But officials at Nigeria's National Institute of Pharmaceutical Research and Development (NIPRD), who analysed the product, say its tests were not exhaustive.

    In May, bottles of Covid Organics were given to Nigeria and several other African countries by Madagascar, but President Muhammadu Buhari said he would not sanction its use in his country until it had been approved by the relevant health agencies.

    The World Health Organization (WHO) had also said that there was no proof of a cure for Covid-19 after Madagascar's President Andry Rajoelina launched the herbal mixture, which is produced from the artemisia plant - the source of an ingredient used in a malaria treatment - and other Malagasy plants.

    "This investigation revealed that the product had some effect in helping mucus expectoration from the trachea (helping people cough out) and also reduced fever in the animals it was tested on," Dr Obi Adigwe, head of NIPRD told the BBC.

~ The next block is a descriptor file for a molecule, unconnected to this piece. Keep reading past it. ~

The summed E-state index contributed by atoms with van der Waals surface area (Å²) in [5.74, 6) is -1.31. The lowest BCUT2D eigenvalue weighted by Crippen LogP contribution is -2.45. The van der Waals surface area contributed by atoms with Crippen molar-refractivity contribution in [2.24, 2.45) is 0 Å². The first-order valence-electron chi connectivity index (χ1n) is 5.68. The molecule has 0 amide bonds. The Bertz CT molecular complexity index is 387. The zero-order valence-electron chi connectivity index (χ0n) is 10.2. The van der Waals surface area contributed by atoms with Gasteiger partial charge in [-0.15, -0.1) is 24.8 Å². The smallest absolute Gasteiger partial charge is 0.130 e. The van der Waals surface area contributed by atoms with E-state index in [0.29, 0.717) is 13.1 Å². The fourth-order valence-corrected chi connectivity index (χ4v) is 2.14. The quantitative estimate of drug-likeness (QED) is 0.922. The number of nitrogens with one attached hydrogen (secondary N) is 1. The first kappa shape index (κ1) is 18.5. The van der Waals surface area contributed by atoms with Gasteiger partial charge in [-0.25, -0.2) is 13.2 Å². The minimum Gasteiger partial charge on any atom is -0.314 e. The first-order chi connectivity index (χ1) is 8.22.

But he said the NIPRD had advised the Nigerian government that it could not find any evidence to support the claim that the product can be used to prevent or cure Covid-19.

    "If we had time and resources, it is possible that we could still find some evidence," Dr Adigwe said.

    Nigeria has now recorded more than 37,000 cases of the coronavirus and over 800 people have died.

  13. Many Madagascar lemurs species 'nearing extinction'

    BBC World Service

    A Lemur Vari sits on a branch near the Vohibola forest, Madagascar, on March 23, 2019
    Image caption: Deforestation and hunting have endangered the primates to near-extinction

    A third of all lemur species, which only live in Madagascar, are "one step from extinction”, conservationists have warned.

    The International Union for the Conservation of Nature has been updating its Red List, which details animals that are under threat. It shows that 33 lemur species are classified as critically endangered.

    Deforestation and hunting have driven the decline of the primates.

    Experts say those problems are being made worse by the coronavirus pandemic.